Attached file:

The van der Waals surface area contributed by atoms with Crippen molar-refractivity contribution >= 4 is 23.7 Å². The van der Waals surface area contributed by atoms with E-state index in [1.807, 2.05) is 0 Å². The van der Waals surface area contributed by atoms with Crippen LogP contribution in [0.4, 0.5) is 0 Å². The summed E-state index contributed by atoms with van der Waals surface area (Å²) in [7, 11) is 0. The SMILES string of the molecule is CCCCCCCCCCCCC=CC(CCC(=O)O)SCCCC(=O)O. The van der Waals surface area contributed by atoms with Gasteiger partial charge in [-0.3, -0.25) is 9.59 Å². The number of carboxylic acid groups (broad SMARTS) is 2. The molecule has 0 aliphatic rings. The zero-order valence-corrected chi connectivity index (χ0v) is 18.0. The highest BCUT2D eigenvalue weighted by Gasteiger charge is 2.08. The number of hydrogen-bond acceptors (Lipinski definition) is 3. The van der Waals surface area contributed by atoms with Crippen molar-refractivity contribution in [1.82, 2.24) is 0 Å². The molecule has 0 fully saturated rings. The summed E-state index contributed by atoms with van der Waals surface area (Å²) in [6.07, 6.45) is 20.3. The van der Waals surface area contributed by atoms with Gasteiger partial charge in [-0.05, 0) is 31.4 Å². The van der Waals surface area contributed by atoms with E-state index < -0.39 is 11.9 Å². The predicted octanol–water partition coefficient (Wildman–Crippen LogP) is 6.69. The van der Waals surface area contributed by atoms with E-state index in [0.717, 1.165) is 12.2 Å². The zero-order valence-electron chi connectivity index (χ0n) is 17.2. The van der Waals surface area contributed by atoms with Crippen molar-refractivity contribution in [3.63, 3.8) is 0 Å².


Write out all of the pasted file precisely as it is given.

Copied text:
The van der Waals surface area contributed by atoms with Crippen molar-refractivity contribution >= 4 is 23.7 Å². The van der Waals surface area contributed by atoms with E-state index in [1.807, 2.05) is 0 Å². The van der Waals surface area contributed by atoms with Crippen LogP contribution in [0.4, 0.5) is 0 Å². The summed E-state index contributed by atoms with van der Waals surface area (Å²) in [7, 11) is 0. The SMILES string of the molecule is CCCCCCCCCCCCC=CC(CCC(=O)O)SCCCC(=O)O. The van der Waals surface area contributed by atoms with Gasteiger partial charge in [-0.3, -0.25) is 9.59 Å². The number of carboxylic acid groups (broad SMARTS) is 2. The molecule has 0 aliphatic rings. The zero-order valence-corrected chi connectivity index (χ0v) is 18.0. The highest BCUT2D eigenvalue weighted by Gasteiger charge is 2.08. The number of hydrogen-bond acceptors (Lipinski definition) is 3. The van der Waals surface area contributed by atoms with Crippen molar-refractivity contribution in [1.82, 2.24) is 0 Å². The molecule has 0 fully saturated rings. The summed E-state index contributed by atoms with van der Waals surface area (Å²) in [6.07, 6.45) is 20.3. The van der Waals surface area contributed by atoms with Gasteiger partial charge in [-0.05, 0) is 31.4 Å². The van der Waals surface area contributed by atoms with E-state index < -0.39 is 11.9 Å². The predicted octanol–water partition coefficient (Wildman–Crippen LogP) is 6.69. The van der Waals surface area contributed by atoms with E-state index in [0.717, 1.165) is 12.2 Å². The zero-order valence-electron chi connectivity index (χ0n) is 17.2. The van der Waals surface area contributed by atoms with Crippen molar-refractivity contribution in [3.63, 3.8) is 0 Å².